Dozens of homeless dogs in Scottish rescue centres are being discriminated against because of the colour of their fur.
But now an army of knitters from The Scottish Women’s Institutes has stepped in to help the pooches find their forever homes by creating colourful woollen overcoats.
Black Dog Syndrome results in dark-coated dogs being overlooked by potential new owners in favour of those that are lighter-coloured. It means that dogs with black or dark fur tend to remain in the care of The Scottish Society for the Prevention of Cruelty to Animals (Scottish SPCA) for longer periods of time.
After learning about the discrimination being faced by the homeless hounds, SWI approached fellow charity the Scottish SPCA offering their members’ services to knit ‘coats of many colours.’ It is hoped the technicoloured coats – created as part of the celebrations to mark 100 years of the SWI – will make dark-coloured dogs more attractive to potential re-homers.
SWI national chairman Christine Hutton said: “We are encouraging our members to pick up their knitting needles and help a homeless hound. It’s a mission to help end Black Dog Syndrome, a phenomenon whereby potential new owners overlook black dogs in favour of their lighter-coated counterparts.
“Some of Scotland’s top craftswomen are making multi-coloured dog coats in aid of homeless pets desperately seeking loving new homes – to boost their appeal and help them become rehomed more quickly.
“It’s sad to think of black dogs being less appealing simply because of the colour of their coat, but we hope that our knitters will be able to kit them out in coats of many colours and improve the chances of them being rehomed more quickly.”
Dark animals tend not to photograph well and it can be difficult to distinguish their features. If they have any white or grey hairs, these show up against their black coats and may make them look older than they are. Their teeth also look comparatively whiter and this can make black dogs appear more threatening than those with lighter coats.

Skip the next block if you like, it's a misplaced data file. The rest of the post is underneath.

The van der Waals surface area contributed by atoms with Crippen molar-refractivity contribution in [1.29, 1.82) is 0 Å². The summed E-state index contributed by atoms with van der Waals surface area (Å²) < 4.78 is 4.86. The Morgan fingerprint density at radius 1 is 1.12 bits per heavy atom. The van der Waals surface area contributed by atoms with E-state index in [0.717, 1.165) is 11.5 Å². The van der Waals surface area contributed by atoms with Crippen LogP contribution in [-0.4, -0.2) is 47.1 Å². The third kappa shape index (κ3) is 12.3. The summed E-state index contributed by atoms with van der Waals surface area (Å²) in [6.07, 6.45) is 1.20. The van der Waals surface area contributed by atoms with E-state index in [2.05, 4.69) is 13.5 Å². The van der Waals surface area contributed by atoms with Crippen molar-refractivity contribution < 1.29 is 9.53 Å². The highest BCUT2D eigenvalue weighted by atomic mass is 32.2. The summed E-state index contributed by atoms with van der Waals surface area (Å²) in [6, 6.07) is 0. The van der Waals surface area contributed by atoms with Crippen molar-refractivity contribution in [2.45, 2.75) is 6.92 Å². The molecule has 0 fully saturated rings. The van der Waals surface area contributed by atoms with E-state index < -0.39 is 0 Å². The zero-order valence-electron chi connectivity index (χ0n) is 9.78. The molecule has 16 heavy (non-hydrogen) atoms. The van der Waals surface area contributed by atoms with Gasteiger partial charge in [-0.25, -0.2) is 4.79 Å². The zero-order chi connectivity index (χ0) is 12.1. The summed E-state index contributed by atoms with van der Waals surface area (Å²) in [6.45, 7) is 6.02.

Superstition has given black dogs bad image too. In British folklore, black dogs often appear as evil forces that represent death to those who see them. Writers Sir Walter Scott and Arthur Conan Doyle played up these superstitions using spectral hounds in their stories and poems. In more recent years, Hagrid’s dog Fang in the Harry Potter books and films – a very docile and loving creature - was a big black hound. It is thought that sometimes these stories pass into people’s beliefs subconsciously.
The first knitted dog jackets were created by Edith Smith and Winnie Anderson, members of SWI groups in the Aberdeenshire Federation, and were donated to the Scottish SPCA rescue and rehoming centre at Drumoak, near Banchory.
Scottish SPCA Superintendent Sharon Comrie explains, “This syndrome really does affect the adoption of animals in our care and, through no fault of their own, black dogs are almost always the last to find new homes. It’s a really creative idea to knit coloured jackets to show these dogs off to their best advantage.
“Knowing that the SWI has members in every part of Scotland, many of whom are extremely dextrous when it comes to traditional crafts, means that we’ll hopefully be able to help animals in the nine rescue and rehoming centres we operate in Scotland.
“Knitted jackets will be ideal because they will be soft on the skin, have an element of give and stretch, and can be created in any, or many, colours of wool. Every knitted jacket that we receive will be put to good use at our rehoming centres across Scotland and with the SWI knitters’ support, we will be able to build up a collection of special jackets for our dark dogs to wear with pride.”
As one of the largest women’s member organisations in Scotland, the SWI is pleased that its members’ talents have been recognised by the Scottish SPCA and is encouraging its members to get involved. The appeal to knit dog jackets comes as the SWI, currently celebrating its centenary, has put a focus on preserving and promoting traditional handicrafts like knitting, embroidery and sewing.
Christine said: “Our members love a challenge and this will support the efforts of the Scottish SPCA which does a fantastic job in promoting animal welfare and strives to end animal cruelty across the nation. We hope, in our own special way, that the SWI can play a small part in its efforts to match rescued animals with new owners.”
For more details of how to find your nearest Institute and learn or develop skills and make friends, visit www.theswi.org.uk or go to its Facebook page at http://www.facebook.com/ScottishWomensInstitutes